We both looked at each other for several seconds without saying a word. I pondered his question, and I was ashamed to admit it, but I did assume it was indeed the case. With the exception of my father, I never knew anyone else with talents like my own, and Father never indicated there were others. But my confused thoughts were driven back to the music from Reinhardt’s phonograph. Wagner’s lovely aria floated through the room like a celestial spirit. Our mutual silence and my surprise at what was happening were smothering what was left of my soul. I turned away from him and the first place I looked was his chess set. He asked, “Do you play as well?”
I was broken from my trance. “I…I play whenever I have time. I am not a very skilled player.”
But Reinhardt knew better. He didn’t need any powers to see the expression of my face. I stared at the chessboard as a skilled fencer would admire a balanced saber. Such a divine tool, unworthy to be used by mere mortals.
He let the lie go and answered, “I’ve played chess since I was a little one. As I grew older, I became a champion throughout my early school and university years. I have even defeated the master strategist himself: Erwin Rommel,” he added with pride as he leaned back in his chair, totally relaxed.
I frowned upon hearing this. I am embarrassed to say I allowed his physical features to make my judgments. And when he saw this, he laughed. “You didn’t think I was an educated man, did you? Let me guess, I look like a laborer, a man who works too much with his hands to have such superior intelligence. Well, Herr Doctor, you are partially correct in your assumption. While I was growing up, my family and I were poor. I could not even pay for an inexpensive chess set. I made up the chessboard using a cover of a cardboard box. And the pieces? I used paper squares.
“In order to survive, and even attempt to save for school, I worked in the lumber mill with my father as a youth. I was teased and bullied because I didn’t look like a true Aryan. I built up my constitution and strength to ward them off. When I grew older, I boxed for prize money. Although I wasn’t as good in boxing as I was in chess, I became a very formidable opponent. The money from the cash prizes did get me into the University. From there on, I strengthened my mind, along with the powers that were slowly growing within me. So,” he paused with emphasis. “Not everything is what it appears to be.”
I slowly nodded. “I agree. If you would pardon my comments, you look more Russian than German.” I paused, then added, “I wasn’t insulting you, Herr Colonel.”
He gave off a pleasant laugh. “I don’t consider it an insult at all. In fact, you are partially correct. I was told some ancestor of mine was probably a Russian cossack who invaded Germany and raped some German peasant girl, thus producing a recurring genetic hint or code which now appears throughout my father’s ancestral line.” He paused again as he continued to listen to his phonograph. “Do you like Wagner?”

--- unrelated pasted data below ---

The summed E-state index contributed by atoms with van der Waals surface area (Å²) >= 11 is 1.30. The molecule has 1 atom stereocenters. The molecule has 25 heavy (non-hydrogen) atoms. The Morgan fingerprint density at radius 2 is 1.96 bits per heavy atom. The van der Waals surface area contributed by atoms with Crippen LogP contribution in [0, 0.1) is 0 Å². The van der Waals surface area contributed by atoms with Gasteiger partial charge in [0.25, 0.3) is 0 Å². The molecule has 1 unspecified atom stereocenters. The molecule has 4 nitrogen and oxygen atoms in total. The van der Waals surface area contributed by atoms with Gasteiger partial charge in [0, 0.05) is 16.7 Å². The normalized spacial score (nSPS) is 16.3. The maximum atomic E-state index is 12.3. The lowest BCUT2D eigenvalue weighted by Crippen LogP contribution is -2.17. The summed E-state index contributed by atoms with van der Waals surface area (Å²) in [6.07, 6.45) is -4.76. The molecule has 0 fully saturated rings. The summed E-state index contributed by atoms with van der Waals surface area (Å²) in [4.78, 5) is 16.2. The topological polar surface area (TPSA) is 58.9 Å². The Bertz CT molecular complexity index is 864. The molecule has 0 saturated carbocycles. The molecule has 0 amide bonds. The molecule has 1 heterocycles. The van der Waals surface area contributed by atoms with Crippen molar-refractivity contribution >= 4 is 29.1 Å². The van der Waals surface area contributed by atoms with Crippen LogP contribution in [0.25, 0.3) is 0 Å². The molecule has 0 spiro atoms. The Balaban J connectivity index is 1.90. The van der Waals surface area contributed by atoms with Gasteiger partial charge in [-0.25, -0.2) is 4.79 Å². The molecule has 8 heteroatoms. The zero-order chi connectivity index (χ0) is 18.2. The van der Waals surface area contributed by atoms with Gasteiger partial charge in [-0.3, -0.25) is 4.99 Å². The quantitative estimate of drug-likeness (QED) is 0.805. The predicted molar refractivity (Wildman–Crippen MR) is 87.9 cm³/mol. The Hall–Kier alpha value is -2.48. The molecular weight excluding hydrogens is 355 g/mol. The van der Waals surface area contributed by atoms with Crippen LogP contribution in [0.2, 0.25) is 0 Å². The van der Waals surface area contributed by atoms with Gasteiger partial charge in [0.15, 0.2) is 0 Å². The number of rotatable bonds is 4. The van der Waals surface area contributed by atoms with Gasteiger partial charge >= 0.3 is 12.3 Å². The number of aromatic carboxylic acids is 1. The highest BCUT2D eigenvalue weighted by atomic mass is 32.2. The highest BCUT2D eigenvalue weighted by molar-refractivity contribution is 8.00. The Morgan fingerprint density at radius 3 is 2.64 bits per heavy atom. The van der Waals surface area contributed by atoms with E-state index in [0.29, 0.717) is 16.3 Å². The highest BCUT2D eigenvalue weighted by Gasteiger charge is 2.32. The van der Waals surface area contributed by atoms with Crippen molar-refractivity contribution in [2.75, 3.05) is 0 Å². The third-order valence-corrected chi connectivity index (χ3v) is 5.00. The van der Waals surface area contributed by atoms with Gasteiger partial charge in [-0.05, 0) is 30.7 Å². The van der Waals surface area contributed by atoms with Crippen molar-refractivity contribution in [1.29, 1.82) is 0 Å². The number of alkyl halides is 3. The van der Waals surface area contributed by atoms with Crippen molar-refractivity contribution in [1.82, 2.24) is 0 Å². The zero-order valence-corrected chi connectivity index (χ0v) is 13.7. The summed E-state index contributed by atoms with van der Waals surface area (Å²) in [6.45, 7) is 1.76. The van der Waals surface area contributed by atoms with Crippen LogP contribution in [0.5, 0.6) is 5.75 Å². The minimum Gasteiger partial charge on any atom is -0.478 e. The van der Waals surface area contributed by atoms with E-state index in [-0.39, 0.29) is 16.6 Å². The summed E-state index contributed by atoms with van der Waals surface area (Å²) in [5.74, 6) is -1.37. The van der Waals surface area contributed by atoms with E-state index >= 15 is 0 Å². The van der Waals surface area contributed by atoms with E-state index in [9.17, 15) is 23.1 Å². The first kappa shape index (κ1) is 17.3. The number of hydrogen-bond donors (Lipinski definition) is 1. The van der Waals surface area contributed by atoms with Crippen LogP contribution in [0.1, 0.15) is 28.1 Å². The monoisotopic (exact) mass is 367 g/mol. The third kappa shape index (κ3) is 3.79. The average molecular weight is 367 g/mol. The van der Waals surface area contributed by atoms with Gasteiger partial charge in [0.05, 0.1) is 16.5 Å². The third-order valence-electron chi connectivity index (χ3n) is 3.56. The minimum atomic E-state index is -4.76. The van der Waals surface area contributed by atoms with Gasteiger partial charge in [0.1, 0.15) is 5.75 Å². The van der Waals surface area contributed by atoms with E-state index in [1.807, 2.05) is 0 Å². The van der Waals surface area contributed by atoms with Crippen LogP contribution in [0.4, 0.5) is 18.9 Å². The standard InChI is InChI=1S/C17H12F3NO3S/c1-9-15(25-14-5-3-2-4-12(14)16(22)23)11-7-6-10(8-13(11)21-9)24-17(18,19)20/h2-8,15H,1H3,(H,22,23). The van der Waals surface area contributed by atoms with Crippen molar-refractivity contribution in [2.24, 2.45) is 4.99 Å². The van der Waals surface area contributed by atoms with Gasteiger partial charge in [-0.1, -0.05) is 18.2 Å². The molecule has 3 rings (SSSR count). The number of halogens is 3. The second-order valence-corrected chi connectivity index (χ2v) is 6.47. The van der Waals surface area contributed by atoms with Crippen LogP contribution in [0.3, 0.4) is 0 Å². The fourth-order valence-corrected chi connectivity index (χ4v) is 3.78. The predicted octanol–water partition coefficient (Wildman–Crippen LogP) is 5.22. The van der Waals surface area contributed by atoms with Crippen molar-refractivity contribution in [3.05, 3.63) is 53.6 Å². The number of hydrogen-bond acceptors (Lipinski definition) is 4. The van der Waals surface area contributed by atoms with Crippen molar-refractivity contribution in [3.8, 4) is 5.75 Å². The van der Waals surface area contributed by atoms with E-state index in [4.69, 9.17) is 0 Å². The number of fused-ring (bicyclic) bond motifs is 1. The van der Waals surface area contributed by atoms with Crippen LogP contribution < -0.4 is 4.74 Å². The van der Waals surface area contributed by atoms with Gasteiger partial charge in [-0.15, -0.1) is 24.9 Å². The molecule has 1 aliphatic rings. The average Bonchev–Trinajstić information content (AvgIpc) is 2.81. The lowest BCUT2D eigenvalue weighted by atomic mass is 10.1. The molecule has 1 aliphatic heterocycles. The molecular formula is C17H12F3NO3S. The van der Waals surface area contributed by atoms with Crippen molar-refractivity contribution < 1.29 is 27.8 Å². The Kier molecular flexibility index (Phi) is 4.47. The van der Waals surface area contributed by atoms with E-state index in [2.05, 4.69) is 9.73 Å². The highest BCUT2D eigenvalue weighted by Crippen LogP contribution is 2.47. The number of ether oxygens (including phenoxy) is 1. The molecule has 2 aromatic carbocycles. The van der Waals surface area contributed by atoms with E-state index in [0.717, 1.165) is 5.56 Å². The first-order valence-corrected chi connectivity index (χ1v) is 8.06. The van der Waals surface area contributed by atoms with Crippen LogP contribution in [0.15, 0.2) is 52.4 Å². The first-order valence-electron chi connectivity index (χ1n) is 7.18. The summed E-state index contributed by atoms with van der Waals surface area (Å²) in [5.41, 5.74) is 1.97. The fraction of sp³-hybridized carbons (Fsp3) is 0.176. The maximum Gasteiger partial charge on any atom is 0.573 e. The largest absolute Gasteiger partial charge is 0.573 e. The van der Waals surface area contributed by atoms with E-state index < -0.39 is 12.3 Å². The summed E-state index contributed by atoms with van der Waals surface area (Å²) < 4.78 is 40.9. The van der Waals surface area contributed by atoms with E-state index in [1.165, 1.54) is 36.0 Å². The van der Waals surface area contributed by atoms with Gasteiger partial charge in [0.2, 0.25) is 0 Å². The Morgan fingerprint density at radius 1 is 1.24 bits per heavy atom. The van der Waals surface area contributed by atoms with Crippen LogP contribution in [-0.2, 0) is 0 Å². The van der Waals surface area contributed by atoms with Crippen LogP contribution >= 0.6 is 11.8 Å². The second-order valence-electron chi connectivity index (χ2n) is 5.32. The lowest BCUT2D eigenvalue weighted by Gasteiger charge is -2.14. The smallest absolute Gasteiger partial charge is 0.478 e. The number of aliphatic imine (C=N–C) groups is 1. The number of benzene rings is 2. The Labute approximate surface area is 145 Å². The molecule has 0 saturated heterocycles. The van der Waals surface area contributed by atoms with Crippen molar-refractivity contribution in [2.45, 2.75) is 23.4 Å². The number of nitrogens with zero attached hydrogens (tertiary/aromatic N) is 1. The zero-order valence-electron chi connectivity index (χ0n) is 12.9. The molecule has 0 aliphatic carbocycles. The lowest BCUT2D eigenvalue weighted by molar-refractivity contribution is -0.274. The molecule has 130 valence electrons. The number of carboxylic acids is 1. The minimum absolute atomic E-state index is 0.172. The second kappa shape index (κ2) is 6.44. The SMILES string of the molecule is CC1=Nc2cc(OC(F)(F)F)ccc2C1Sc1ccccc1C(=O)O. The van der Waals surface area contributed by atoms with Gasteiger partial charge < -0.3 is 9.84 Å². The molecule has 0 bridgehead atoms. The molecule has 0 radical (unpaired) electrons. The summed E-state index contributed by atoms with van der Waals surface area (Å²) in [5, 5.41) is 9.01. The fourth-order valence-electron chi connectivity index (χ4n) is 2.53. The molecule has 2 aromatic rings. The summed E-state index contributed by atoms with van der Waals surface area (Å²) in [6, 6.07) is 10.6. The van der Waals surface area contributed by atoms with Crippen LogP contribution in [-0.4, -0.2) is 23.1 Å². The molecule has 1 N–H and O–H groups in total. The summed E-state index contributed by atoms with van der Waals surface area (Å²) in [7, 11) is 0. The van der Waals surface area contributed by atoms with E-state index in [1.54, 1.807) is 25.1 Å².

I tried my best to hide my feelings from him, but a small grin peeked through. “Yes, I do. He is one of my favorite composers. Although, I am most partial to The Flying Dutchman.”
He thought about my choice and nodded. “Yes, an elegant piece. Although, too romantic for my taste. The Ring Operas are more to my liking, but all of his works capture the true virtues of Germany.”
“Actually, if I may add, it was hinted that Wagner wrote The Flying Dutchman as an expression of the plight of the Jews and the alienation they face.”
He looked at me with shock, and laughed. “Unbelievable. And people claim the purpose of the Third Reich is to create propaganda. Ah well,” he said with a sigh. “It is a shame the Jews would pervert Wagner toward their own uses.”
“That is odd. I was about to say the same thing about the Nazi Party.”
His face turned to stone. I did not know who was more shocked: Reinhardt for what he had heard or myself for what I had foolishly said. After the shock wore off, I looked down at my feet. I knew I was going to be shot for speaking such disrespect about the Fatherland. It would not have been a surprise if the Commandant himself killed me with his bare hands.
Instead, I heard pleasant laughter. I looked up and saw him lean back in his leather throne guffawing, as if he had heard a joke. He stopped and said, “Well, a miracle has just happened. A Jew insults the Third Reich right in front of me, and I have no desire to kill him.”
He laughed again, making me wonder if it would have been preferable if I had been shot. “Oh, Doctor Stein. I like you. Unlike those simpering, passive cattle out there, you actually displayed honesty and bravery. I wonder if your powers have anything to do with that,” he asked himself. “No, you did that on your own. You still think your powers were taken away from you?”
My eyes widened. The chronic anxiety changed to slight hope and suspicion. “What? I still have…?”
“Oh, yes. You still have your powers. Talents like ours can never be taken away, only muted.” He said as he stood up, walked up to the bar, and poured himself what appeared to be brandy. This was the first time I was really close to him and his stature was immense. I could only imagine how he fared in the boxing arena.